Under the standard cost method which is also referred as the standard cost method ,stock receipts are assigned a standard cost. Any variations between the actual cost and standard cost accounted for separately in various variance accounts. A standard cost is the predetermined cost of manufacturing a single unit or a number of product units during a specific period in the immediate future. It is the planned cost of a product under current and / or anticipated operating conditions. Standard price in costing is defined as pre-established uniform price for a good or service, based on its historical price, replacement cost, or an analysis of its competitive position in the market. Standards cost method charges issued materials at a predetermined or estimated price reflecting a normal or an expected future price. Receipts and issues of materials are recorded in quantities only on the materials ledger cards or in the computer data bank, there by simplifying the recordkeeping and reducing clerical or data processing costs.
A standard is a "benchmark" or "norm" for measuring performance. Standards are found everywhere your doctor, for example, evaluates your weight using standards that have been set for individuals of your age, height and gender. the food we eat in restaurants must be prepared under specified standards of cleanliness. The buildings we live in must conform to standards set in building codes. Standards are also widely used in managerial accounting where they relate to the quantity and cost of inputs used in manufacturing goods and producing services. Engineers and accountants assist managers to set quantity and cost standards for each major input such as raw materials and direct labor time. Quantity standards specify how much of an input should be used to make a product or provide a service. Cost or price standards specify how much should be paid for each unit of input. Actual quantities and actual costs are then compared with these standards. In case of significant deviations managers investigate the discrepancies. The purpose is to find the problem and eliminate it so that it does not recur. This process is called management by exception.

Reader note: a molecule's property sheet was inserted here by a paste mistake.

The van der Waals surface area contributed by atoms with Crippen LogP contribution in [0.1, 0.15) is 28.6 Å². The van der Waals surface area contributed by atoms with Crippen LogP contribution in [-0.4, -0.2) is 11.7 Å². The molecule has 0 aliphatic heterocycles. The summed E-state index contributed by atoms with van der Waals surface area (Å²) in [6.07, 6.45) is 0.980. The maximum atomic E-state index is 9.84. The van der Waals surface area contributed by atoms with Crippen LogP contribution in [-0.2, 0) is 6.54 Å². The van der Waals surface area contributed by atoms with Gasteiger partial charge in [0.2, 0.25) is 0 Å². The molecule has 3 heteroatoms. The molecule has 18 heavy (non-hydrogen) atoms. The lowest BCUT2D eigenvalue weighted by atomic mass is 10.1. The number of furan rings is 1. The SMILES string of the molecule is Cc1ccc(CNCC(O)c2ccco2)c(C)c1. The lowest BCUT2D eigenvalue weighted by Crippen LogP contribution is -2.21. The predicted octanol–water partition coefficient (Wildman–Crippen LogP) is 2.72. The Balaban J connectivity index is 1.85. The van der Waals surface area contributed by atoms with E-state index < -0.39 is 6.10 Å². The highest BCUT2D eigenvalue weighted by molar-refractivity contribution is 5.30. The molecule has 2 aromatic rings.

In our daily lives, we operate in a management by exception mode most of the time. Consider what happens when you sit down in the driver's seat of your car. You put the key in the ignition, your turn the key, and your car starts. Your exception (standard) that the car will start is met; you do not have to open the car hood and check the battery, the connecting cables, the fuel lines, and so on. If you turn the key and the car does not start, then you have a discrepancy (variance). Your exceptions are not met, and you need to investigate why. Note that even if the car is started after a second try, it would be wise to investigate anyway. The fact that exception was not met should be viewed as an opportunity to uncover the cause of the problem rather than as simply an annoyance. If the underlying cause is not discovered and corrected, the problem may recur and become much worse.
This basic approach to identifying and solving problems is exploited in the variance analysis cycle, The cycle begins with the preparation of standard cost performance reports in the accounting department. These reports highlight the variances, which are the differences between actual results and what should have occurred according to the standards. The variances raise questions. Why did this variance occur? Why is this variance larger than it was last period? The significant variances are investigated to discover their root causes. Corrective actions are taken. And then next period's operations are carried out. The cycle then begins again with the preparation of a new standard cost performance for the latest period. The emphasis should be on flagging problems for attention, finding their root causes, and then taking corrective actions. The goal is to improve operations - not to find blame.